Monday, 28 April 2014

for people who are donating to the childrens' hospice

My name is Ally and my husband, B, and I, have two children, L, who is six, and N, who is five. N has a non-specific degenerative condition that means that she will gradually outgrow her muscle strength and her motor skills will deteriorate. Because she does not have a specific diagnosis, we have no firm idea of how she will progress.

Currently, she walks with splints and a standing frame, has an electric wheelchair that she is using more and more; and is fed largely by gastrostomy tube, directly to her stomach. Her swallow reflex is very poor and she is prone to both choking and to respiratory illness. She can't be left unattended in case her airways need clearing or she falls. She understands much of what is said to her, but cannot really speak. She communicates largely in sign, which we are learning together as a family.

Despite all this, she is a bright, cheerful little girl, who goes to a 'normal' school and who is a joy to be around.

Our life since N arrived with us has not been the one that we planned to have. We waited a long time to have children. I saw myself reading to them, gardening with them, snuggling on the sofa, day trips to the beach, all the usual things you expect to do as a family. We do do those things; but it is so much harder. If you have children of your own, you will be able to look back and remember the first six weeks of your baby's life, when you travelled everywhere with what seemed like a cart full of stuff, constantly checked their breathing in the night, woke to do night feeds, could do nothing, really, but look after this tiny scrap that couldn't communicate it's needs to you properly.

It's like that for us all the time. And therefore, our base-level of function is exhaustion.

When Sue asked me to write about what the Children's Hospice means to us, a family, I didn't really have a starting point. But I am writing this in our room at Little Bridge House, in my pyjamas at six thirty in the evening. Someone else is feeding N her supper via her gastrostomy. Someone else is looking after L for another half hour until we can coax him in to bed. There are clean towels on the bed in front of me. Lorraine, the chef this evening, greeted me with open arms when we arrived and asked me whether N was still eating as well as she had been when we last visited at the end of February.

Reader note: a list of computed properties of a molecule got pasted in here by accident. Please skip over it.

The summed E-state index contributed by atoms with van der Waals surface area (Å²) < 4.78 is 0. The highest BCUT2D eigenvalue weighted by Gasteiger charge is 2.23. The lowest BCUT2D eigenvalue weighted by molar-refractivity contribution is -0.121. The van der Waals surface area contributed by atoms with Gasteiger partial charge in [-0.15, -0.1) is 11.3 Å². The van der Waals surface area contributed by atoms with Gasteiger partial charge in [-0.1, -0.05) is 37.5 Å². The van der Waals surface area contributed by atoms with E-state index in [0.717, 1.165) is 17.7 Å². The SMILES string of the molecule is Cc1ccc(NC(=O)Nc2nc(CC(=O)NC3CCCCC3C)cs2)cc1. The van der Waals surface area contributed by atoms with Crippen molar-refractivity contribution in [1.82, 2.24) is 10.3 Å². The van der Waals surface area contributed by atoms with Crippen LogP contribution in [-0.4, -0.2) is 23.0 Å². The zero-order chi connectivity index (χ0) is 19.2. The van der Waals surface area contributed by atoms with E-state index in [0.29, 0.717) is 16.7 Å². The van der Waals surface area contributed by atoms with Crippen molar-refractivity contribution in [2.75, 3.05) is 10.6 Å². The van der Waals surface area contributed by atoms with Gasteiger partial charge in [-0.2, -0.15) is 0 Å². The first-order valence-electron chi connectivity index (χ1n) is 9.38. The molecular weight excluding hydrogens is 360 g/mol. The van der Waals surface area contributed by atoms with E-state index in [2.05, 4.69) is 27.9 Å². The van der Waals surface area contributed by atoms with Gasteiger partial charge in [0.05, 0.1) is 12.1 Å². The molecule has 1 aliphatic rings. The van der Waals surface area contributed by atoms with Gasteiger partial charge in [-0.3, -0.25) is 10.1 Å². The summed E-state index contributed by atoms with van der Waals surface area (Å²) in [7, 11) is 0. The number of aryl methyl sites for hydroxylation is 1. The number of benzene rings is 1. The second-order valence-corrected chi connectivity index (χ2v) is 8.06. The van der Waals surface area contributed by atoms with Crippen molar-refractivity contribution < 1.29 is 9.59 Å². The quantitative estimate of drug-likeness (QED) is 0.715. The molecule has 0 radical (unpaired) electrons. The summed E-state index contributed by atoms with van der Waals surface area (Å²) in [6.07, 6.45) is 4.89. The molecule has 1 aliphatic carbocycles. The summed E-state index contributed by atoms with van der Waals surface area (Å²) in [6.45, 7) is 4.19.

N's room has 'Hi N' in patchwork letters on the pinboard. I know that the night staff will turn her if she needs it when she wakes in the night, so I don't have to sleep with one ear open. I will be able to sleep for as long as I can in the morning and not worry about getting up to feed her. I can interact with other people here or not as I choose. I know the Sibling Team will look after Leo all day and that the carers assigned to N will both entertain her and look to her physical needs. The duty doctor will check her over a couple of times this week and we can discuss ideas we may have to improve her quality of life.

My husband and I will be able to gradually wind down. To have a meal made for us rather than eating standing up in the kitchen whilst we blend N's food to put it down her tube. To have a sneaky go in the hot pool after the children are in bed. To go and visit friends locally one evening because one of the office staff is kind enough to volunteer to babysit Leo for us.

Unless you have lived this life, you will have no idea what sheer relief the Children's Hospices provide. We literally wouldn't be able to continue to manage, without the support we get here. When we first started coming, we could probably have been described as a family in crisis. We were both exhausted and had serious doubts about our ability to continue to care for our daughter if her condition progressed as it is suggested it will. Coming every eight weeks for four nights is a life-line for us. We count the days down until our next visit is due. And we know that if we do have a crisis – for example, N was hospitalised with pneumonia at half term – they will do their best to accommodate us should we need that.

On behalf of all of the families who are lucky enough to have a place here, we would like to thank you.